One thing I do that I don’t see a lot of is stress personal assessment. Frankly, many people aren’t cut out for being an entrepreneur. Often I think they generally don’t know what to expect or what it takes (or whether they “have” it or not). It’s a package of strengths, values, passions, experience, and other things that have to be aligned. It ain’t easy, and going into battle without knowing the enemy is a weak position.
What are the most important elements, messages, or takeaways of your book that you’d like readers to know they will benefit from?
- Personal assessment is important—are you ready, do you have what it takes, what does it take?
- Customer assessment is critical—you have to thoroughly understand your customer and the problem you think they have for which they are urgently looking for a solution.
- Product assessment is also critical—does your product fit their needs or solve their problems in such a way that will be compelling, can it create a motivated customer, is the value proposition substantial, is the perceived benefit greater than perceived cost?
- Business assessment is important—can you generate the three flavors of “proof of concept” (technical, economic, social), is the market big enough to generate profitability, is the price approved by the customer going to be sufficiently less than the infrastructure and product expense.
I stress a couple other things that I find destructive: many entrepreneurs believe in their product idea so much they build it assuming that other people will believe it also. My message: “You are not your customer; only your customer is your customer. If you can’t get other people to believe in your product, it won’t work.” Secondly, “Don’t build a product you can’t sell; build mockups and ASK people if they see any benefit; build a customer before you build a product.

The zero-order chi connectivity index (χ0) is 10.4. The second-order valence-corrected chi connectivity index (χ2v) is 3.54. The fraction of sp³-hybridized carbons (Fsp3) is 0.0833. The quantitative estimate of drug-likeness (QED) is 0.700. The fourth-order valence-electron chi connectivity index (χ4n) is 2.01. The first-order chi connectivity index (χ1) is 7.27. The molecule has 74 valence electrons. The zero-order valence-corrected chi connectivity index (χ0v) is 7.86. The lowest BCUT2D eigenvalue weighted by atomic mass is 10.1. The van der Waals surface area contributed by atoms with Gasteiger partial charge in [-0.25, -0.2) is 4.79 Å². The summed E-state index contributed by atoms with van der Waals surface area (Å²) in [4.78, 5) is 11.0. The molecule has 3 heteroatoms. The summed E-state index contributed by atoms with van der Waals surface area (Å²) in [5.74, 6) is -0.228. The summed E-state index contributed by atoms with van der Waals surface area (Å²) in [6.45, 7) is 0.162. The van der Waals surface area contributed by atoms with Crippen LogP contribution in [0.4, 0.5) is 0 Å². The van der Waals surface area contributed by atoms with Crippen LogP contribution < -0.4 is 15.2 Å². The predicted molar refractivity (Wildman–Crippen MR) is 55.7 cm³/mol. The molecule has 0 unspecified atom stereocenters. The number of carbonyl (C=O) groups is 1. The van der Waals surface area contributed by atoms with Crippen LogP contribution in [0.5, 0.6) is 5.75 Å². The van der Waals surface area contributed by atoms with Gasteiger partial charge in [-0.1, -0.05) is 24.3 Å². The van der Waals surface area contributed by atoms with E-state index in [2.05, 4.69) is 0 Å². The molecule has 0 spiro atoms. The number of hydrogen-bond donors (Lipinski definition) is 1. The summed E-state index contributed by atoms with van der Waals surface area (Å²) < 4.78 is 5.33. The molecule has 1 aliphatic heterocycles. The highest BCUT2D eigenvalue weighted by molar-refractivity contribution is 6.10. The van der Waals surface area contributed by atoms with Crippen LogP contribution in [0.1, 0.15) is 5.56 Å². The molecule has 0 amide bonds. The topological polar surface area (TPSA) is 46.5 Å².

What are the 3 steps for creating a business that you outline in your book?
According to the ACE Methodology:
1: Assessment – Personal, Customer, Product, Business. This creates an initial set of assumptions
2: Confirmation – Definition, where you test your assumptions with customer investigation and research
3: Execution – Grow, where you consolidate and strengthen the core and build the business, and Exit, where you run or sell
I have a lot of content about customer investigation, how to do it. I also cover “pitching” your idea to investors at length.
What is the best piece of advice from an entrepreneur you’ve ever received?
This is a good question. Hmmmm.
One I remember was from one of the most successful architects of his time who spoke at my graduation. He said he was going to give us the three most critical things about being an architect. It wasn’t what we expected, but they were: “Get the job in; get the job in; and get the job in.
He meant selling yourself; you’re a product, if you can’t sell your product, you don’t have a business. I’ll never forget that. His wisdom was pretty awesome.
Beyond that, when I was developing a new product for my last software company, my dad asked me: “So, who’s going to buy this?” I should have worked out an answer because it failed.
Give us an interesting fun fact about your book or the research you conducted for your book.
I have a lot of illustrative stories in the book that flesh out the points I make. I use my first “real” business, SimuTech Corporation, and run that through all the stages of ACE (without knowing it, yet). I also wanted to tell the story of a more typical business building experience, so I made one up using a product for which I have a patent. It’s a unique urinal target named ChamPEEon (“Be a citizen of the Urination”). I’ve written four novels (two good; none published) so I really got into it.
Where can people find out more about you and/or your book?
See more reviews of this book on Amazon.com by clicking here.